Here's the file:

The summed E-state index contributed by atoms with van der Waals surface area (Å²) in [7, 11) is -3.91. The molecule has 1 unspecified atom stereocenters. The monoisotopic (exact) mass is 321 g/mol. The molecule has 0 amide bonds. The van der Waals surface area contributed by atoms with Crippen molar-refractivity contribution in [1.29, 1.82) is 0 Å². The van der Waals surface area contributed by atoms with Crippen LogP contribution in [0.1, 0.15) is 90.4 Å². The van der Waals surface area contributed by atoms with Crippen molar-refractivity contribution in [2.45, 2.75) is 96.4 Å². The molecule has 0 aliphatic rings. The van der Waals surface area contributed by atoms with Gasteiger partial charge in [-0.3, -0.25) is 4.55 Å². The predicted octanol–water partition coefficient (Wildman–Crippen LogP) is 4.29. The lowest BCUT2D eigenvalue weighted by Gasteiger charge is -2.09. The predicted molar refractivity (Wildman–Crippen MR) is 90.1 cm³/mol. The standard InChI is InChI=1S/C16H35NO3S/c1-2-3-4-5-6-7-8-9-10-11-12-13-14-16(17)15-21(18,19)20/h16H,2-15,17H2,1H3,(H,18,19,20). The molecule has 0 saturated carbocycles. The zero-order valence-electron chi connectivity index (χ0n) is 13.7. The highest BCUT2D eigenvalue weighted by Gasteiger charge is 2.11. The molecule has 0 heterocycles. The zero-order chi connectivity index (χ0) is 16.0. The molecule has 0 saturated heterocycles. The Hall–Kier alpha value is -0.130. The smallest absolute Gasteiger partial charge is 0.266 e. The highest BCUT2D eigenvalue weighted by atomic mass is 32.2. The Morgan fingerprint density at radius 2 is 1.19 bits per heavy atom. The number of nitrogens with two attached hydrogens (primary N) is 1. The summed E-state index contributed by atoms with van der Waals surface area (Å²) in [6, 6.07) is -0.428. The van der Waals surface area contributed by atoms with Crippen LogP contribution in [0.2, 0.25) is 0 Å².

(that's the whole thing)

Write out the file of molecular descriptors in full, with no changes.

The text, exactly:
The summed E-state index contributed by atoms with van der Waals surface area (Å²) in [7, 11) is -3.91. The molecule has 1 unspecified atom stereocenters. The monoisotopic (exact) mass is 321 g/mol. The molecule has 0 amide bonds. The van der Waals surface area contributed by atoms with Crippen molar-refractivity contribution in [1.29, 1.82) is 0 Å². The van der Waals surface area contributed by atoms with Crippen LogP contribution in [0.1, 0.15) is 90.4 Å². The van der Waals surface area contributed by atoms with Crippen molar-refractivity contribution in [2.45, 2.75) is 96.4 Å². The molecule has 0 aliphatic rings. The van der Waals surface area contributed by atoms with Gasteiger partial charge in [-0.3, -0.25) is 4.55 Å². The predicted octanol–water partition coefficient (Wildman–Crippen LogP) is 4.29. The lowest BCUT2D eigenvalue weighted by Gasteiger charge is -2.09. The predicted molar refractivity (Wildman–Crippen MR) is 90.1 cm³/mol. The standard InChI is InChI=1S/C16H35NO3S/c1-2-3-4-5-6-7-8-9-10-11-12-13-14-16(17)15-21(18,19)20/h16H,2-15,17H2,1H3,(H,18,19,20). The molecule has 0 saturated carbocycles. The zero-order valence-electron chi connectivity index (χ0n) is 13.7. The highest BCUT2D eigenvalue weighted by Gasteiger charge is 2.11. The molecule has 0 heterocycles. The zero-order chi connectivity index (χ0) is 16.0. The molecule has 0 saturated heterocycles. The Hall–Kier alpha value is -0.130. The smallest absolute Gasteiger partial charge is 0.266 e. The highest BCUT2D eigenvalue weighted by atomic mass is 32.2. The Morgan fingerprint density at radius 2 is 1.19 bits per heavy atom. The number of nitrogens with two attached hydrogens (primary N) is 1. The summed E-state index contributed by atoms with van der Waals surface area (Å²) in [6, 6.07) is -0.428. The van der Waals surface area contributed by atoms with Crippen LogP contribution in [0.2, 0.25) is 0 Å².